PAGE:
There are certain situations where you can't castle, even if you're going to.
All in all, there are 4 things you need to meet before you can castle. Let's take a look at each one of them carefully.
(1) You can't castle if there are pieces in between your King and Rook. There shouldn't be a piece in between the King and the Rook he wants to castle with.
You have to vacate all the squares in between the King and Rook first. The f1 and g1 need to be empty for Kingside castling, and the b1, c1, and d1 squares all need to be free for Queenside castling. You can't just castle right away on the first move.
(2) You can't castle if your King or Rook has already moved. Castling is a special move, and it can only be done on the first move of your King and Rook.
If you have already moved your King, you lose the chance to castle. The same is true with the Rooks. If you move the Kingside Rook, you are no longer allowed to castle Kingside.
Even if you return the King and Rooks to their starting positions, you have already lost the chance to castle. So keep this in mind before you move your King or Rook.
(3) You can't castle if your King has to travel over an attacked square. Think of it this way, and your King has to “walk” over the g1 square to get to the f1 square and complete the Kingside castle.
If that g1 square is under attack, then he can't step there.
The same is true with the d1 square on the queenside. Also, the King can't end up in a checked position, so that means the f1 and c1 squares also have to be free of attack.
If they're not, then you can't castle. Keep in mind though that it is only the squares that the King has to pass over.
If your Rook is being attacked on a1 or h1, you can still castle. You can also still castle Queenside even if the b1 square is under attack.
(4) You can't castle if your King is in check. It would be so nice just to hide away your King whenever he is in trouble.
Sadly, you can't. If your King is in check, you aren't allowed to castle.
You have to capture the piece giving check, block the check, or move your King away. And remember, moving your King means you can no longer castle.
When Should You Castle in Chess?
This brings us to our last question: when is the best time to castle?
The rules of thumb say that it is essential to castle early on. It's necessary to make sure your King is nice and safe before you start an all-out attack.
This way, your opponent's counter-attacks aren't going to be as dangerous.
However, you should never, never castle blindly. You need to judge for yourself when the best time to castle is.
The more you play and study, the better you will be at judging when to castle.
One thing you need to be careful of is castling into an opponent's attack.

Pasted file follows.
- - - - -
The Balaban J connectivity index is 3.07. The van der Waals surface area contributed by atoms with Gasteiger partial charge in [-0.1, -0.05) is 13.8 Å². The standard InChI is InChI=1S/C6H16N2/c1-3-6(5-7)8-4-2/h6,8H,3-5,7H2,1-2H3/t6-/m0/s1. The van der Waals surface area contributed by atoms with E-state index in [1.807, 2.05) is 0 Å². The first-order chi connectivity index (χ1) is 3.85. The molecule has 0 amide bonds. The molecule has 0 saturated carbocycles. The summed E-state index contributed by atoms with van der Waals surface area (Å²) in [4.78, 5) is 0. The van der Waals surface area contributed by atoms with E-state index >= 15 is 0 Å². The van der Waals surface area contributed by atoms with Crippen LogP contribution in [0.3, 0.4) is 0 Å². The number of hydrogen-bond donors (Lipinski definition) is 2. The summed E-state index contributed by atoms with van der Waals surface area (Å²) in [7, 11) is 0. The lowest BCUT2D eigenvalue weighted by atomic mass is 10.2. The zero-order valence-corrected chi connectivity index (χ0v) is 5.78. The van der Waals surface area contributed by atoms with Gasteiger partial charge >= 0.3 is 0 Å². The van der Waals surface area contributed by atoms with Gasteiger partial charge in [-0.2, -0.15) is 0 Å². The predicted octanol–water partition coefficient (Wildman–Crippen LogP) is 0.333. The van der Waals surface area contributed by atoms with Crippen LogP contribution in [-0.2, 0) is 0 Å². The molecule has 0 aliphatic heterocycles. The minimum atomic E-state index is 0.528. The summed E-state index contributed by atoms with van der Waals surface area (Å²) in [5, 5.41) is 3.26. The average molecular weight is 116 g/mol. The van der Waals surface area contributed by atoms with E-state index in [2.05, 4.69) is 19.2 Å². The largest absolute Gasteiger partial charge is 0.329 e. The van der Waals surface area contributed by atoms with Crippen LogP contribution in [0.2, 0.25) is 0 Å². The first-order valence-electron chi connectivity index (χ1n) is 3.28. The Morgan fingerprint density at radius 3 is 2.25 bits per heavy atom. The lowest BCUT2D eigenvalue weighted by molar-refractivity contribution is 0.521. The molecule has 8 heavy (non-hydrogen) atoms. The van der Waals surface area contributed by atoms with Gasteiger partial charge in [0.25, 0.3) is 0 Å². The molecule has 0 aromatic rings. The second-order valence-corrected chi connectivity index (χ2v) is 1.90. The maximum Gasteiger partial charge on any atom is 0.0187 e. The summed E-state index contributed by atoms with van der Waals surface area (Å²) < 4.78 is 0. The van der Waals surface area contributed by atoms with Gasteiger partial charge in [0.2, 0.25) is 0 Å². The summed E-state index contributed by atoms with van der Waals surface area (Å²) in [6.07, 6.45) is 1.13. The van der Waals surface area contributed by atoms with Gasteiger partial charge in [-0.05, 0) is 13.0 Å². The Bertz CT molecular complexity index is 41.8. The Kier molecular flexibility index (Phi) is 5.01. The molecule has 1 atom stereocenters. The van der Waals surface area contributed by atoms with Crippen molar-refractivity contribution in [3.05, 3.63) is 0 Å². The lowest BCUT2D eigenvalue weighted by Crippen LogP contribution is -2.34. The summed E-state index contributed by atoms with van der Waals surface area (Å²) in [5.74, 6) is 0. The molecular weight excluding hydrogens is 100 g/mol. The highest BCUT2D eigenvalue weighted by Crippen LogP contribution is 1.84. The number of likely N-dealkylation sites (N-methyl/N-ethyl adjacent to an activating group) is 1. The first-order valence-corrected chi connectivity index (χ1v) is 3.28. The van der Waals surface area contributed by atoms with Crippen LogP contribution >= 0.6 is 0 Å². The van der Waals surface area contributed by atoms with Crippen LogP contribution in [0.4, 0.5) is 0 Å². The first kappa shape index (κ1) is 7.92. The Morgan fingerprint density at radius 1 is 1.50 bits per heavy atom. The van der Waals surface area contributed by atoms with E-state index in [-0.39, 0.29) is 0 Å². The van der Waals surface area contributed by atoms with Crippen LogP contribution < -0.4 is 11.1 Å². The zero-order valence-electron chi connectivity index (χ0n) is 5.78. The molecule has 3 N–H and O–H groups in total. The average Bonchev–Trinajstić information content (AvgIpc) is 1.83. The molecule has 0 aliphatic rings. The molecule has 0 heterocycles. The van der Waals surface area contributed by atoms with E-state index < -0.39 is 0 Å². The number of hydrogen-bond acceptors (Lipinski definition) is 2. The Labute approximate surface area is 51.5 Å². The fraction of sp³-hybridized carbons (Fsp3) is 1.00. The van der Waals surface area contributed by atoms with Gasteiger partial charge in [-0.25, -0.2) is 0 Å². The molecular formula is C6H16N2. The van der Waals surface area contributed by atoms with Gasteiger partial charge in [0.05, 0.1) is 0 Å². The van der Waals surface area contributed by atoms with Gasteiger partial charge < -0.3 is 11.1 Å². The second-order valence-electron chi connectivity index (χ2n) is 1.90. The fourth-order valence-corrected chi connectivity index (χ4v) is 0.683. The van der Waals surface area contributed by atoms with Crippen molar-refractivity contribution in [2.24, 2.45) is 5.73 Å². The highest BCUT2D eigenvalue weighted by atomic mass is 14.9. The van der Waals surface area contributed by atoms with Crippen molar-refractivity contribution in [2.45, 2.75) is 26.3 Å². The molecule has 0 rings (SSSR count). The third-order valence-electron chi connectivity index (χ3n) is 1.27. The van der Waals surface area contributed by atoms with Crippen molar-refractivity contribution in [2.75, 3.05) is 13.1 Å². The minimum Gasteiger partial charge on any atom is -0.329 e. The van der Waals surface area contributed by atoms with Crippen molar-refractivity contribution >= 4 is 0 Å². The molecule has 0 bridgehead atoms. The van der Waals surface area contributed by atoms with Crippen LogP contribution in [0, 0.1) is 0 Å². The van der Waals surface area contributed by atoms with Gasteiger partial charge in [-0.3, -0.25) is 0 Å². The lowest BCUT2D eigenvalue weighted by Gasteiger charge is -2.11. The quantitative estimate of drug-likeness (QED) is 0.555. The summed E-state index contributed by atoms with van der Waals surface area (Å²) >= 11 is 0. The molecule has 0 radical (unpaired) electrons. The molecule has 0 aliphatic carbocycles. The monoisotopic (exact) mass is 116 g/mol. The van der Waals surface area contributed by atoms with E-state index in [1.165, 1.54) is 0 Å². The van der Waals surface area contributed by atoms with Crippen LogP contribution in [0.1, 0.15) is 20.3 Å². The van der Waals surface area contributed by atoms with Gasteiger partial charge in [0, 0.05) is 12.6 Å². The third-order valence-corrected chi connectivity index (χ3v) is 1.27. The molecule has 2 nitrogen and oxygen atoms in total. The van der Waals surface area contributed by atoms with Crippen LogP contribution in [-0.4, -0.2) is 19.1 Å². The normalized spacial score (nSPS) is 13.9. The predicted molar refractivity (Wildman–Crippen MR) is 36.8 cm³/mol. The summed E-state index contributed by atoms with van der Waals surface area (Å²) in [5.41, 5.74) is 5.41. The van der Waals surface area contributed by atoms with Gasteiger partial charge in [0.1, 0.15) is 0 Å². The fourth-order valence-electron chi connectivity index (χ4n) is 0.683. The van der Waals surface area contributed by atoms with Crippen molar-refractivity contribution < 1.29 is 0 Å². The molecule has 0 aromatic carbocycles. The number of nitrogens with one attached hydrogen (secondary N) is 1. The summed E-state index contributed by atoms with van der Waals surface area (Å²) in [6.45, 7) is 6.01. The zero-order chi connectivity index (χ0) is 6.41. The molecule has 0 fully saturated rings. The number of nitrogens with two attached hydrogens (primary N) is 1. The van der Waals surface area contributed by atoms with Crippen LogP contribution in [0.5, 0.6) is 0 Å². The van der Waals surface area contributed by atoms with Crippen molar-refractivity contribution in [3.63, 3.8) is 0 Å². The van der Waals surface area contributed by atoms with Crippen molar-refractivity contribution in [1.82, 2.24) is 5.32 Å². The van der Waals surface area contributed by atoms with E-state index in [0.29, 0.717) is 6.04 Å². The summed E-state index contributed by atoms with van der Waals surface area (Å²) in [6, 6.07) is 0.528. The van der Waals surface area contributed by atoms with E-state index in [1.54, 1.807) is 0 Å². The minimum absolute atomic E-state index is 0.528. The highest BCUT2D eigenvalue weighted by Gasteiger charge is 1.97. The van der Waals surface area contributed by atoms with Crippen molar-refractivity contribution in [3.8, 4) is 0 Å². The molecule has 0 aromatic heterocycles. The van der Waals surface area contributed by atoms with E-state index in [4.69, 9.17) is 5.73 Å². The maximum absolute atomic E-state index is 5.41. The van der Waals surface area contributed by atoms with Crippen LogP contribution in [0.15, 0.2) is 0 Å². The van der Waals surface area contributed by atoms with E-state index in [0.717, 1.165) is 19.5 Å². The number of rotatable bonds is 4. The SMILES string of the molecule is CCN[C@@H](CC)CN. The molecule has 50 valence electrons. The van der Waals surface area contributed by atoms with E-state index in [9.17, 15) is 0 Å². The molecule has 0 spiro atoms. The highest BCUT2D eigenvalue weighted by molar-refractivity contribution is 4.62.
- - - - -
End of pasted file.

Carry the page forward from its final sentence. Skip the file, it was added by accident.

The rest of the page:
Sometimes, your opponent is going to set up their pieces in a way that the moment you castle, they will spring to an attack on your King.
They might make several sacrifices just to expose your King and checkmate him.
So before you castle, make sure you look out for these types of ambush attacks on your King.
If you see one, it's best to hold off castling a little while or to castle the other way instead.
Another thing you need to keep in mind is the opening battle.
Straight out of the opening, you are going to be fighting for those center squares.
If castling is going to cause you to lose out on this early battle, then perhaps you should wait for a move or two.
Remember, if there's something urgent on the board, you can delay your castling a little.
By principle, you should castle early. But the best time to castle will depend on what is going on in your game.
You'll even find that sometimes, it's better not to castle at all!
There you have it!
Castling is very important both as a chess tactic and strategy…Learning when or should you always castle in every game can determine how the game will take place in the early part of the game, especially the middle game.
I do hope you were able to learn some vital lesson about chess castling.
If you find this helpful, please do share this article to your friends or family who are also interested in chess.
Thank you, and have fun learning more about castling… 🙂
Gary FloresGary is a chess enthusiast and has three children who also enjoy learning the game. He is a co-author of the "Chess Fundamentals" digital interactive book a ChessDelights Edition. He founded ChessDelights.com in order to brush up on his understanding of this tactic and strategy game. He also enjoys encouraging those who are learning, re-learning, or instructing their children in the game of chess.